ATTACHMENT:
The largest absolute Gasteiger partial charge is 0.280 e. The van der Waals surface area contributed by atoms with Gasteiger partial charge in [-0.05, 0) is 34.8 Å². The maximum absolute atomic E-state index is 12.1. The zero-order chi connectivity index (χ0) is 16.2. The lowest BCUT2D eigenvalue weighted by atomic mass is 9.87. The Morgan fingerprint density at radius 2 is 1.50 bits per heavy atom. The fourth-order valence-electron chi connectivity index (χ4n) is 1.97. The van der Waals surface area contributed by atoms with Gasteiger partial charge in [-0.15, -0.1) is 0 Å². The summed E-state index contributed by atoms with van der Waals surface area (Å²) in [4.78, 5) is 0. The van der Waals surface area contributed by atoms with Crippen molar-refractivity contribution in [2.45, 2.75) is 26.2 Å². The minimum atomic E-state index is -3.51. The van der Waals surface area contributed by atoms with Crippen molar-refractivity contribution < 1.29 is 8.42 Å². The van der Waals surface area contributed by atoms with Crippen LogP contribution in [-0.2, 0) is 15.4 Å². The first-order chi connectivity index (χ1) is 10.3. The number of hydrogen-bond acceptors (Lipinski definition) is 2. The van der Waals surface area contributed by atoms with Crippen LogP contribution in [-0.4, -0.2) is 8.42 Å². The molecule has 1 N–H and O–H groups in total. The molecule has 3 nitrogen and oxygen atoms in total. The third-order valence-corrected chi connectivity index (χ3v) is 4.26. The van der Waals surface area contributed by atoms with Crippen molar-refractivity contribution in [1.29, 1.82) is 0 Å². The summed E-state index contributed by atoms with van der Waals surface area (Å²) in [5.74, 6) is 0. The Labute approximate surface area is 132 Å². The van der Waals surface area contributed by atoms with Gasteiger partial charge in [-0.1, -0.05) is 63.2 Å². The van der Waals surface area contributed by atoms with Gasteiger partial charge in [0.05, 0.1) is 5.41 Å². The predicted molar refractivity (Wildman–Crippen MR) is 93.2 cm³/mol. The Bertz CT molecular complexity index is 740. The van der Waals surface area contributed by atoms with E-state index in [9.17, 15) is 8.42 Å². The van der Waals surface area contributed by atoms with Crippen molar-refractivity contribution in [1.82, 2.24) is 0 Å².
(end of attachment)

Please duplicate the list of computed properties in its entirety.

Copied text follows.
The largest absolute Gasteiger partial charge is 0.280 e. The van der Waals surface area contributed by atoms with Gasteiger partial charge in [-0.05, 0) is 34.8 Å². The maximum absolute atomic E-state index is 12.1. The zero-order chi connectivity index (χ0) is 16.2. The lowest BCUT2D eigenvalue weighted by atomic mass is 9.87. The Morgan fingerprint density at radius 2 is 1.50 bits per heavy atom. The fourth-order valence-electron chi connectivity index (χ4n) is 1.97. The van der Waals surface area contributed by atoms with Gasteiger partial charge in [-0.15, -0.1) is 0 Å². The summed E-state index contributed by atoms with van der Waals surface area (Å²) in [4.78, 5) is 0. The van der Waals surface area contributed by atoms with Crippen molar-refractivity contribution in [2.45, 2.75) is 26.2 Å². The minimum atomic E-state index is -3.51. The van der Waals surface area contributed by atoms with Crippen molar-refractivity contribution < 1.29 is 8.42 Å². The van der Waals surface area contributed by atoms with Crippen LogP contribution in [-0.2, 0) is 15.4 Å². The first-order chi connectivity index (χ1) is 10.3. The number of hydrogen-bond acceptors (Lipinski definition) is 2. The van der Waals surface area contributed by atoms with Crippen LogP contribution in [-0.4, -0.2) is 8.42 Å². The molecule has 1 N–H and O–H groups in total. The molecule has 3 nitrogen and oxygen atoms in total. The third-order valence-corrected chi connectivity index (χ3v) is 4.26. The van der Waals surface area contributed by atoms with Crippen molar-refractivity contribution in [1.29, 1.82) is 0 Å². The summed E-state index contributed by atoms with van der Waals surface area (Å²) in [5.74, 6) is 0. The Labute approximate surface area is 132 Å². The van der Waals surface area contributed by atoms with Gasteiger partial charge in [-0.1, -0.05) is 63.2 Å². The van der Waals surface area contributed by atoms with Gasteiger partial charge in [0.05, 0.1) is 5.41 Å². The predicted molar refractivity (Wildman–Crippen MR) is 93.2 cm³/mol. The Bertz CT molecular complexity index is 740. The van der Waals surface area contributed by atoms with E-state index in [9.17, 15) is 8.42 Å². The van der Waals surface area contributed by atoms with Crippen molar-refractivity contribution in [1.82, 2.24) is 0 Å².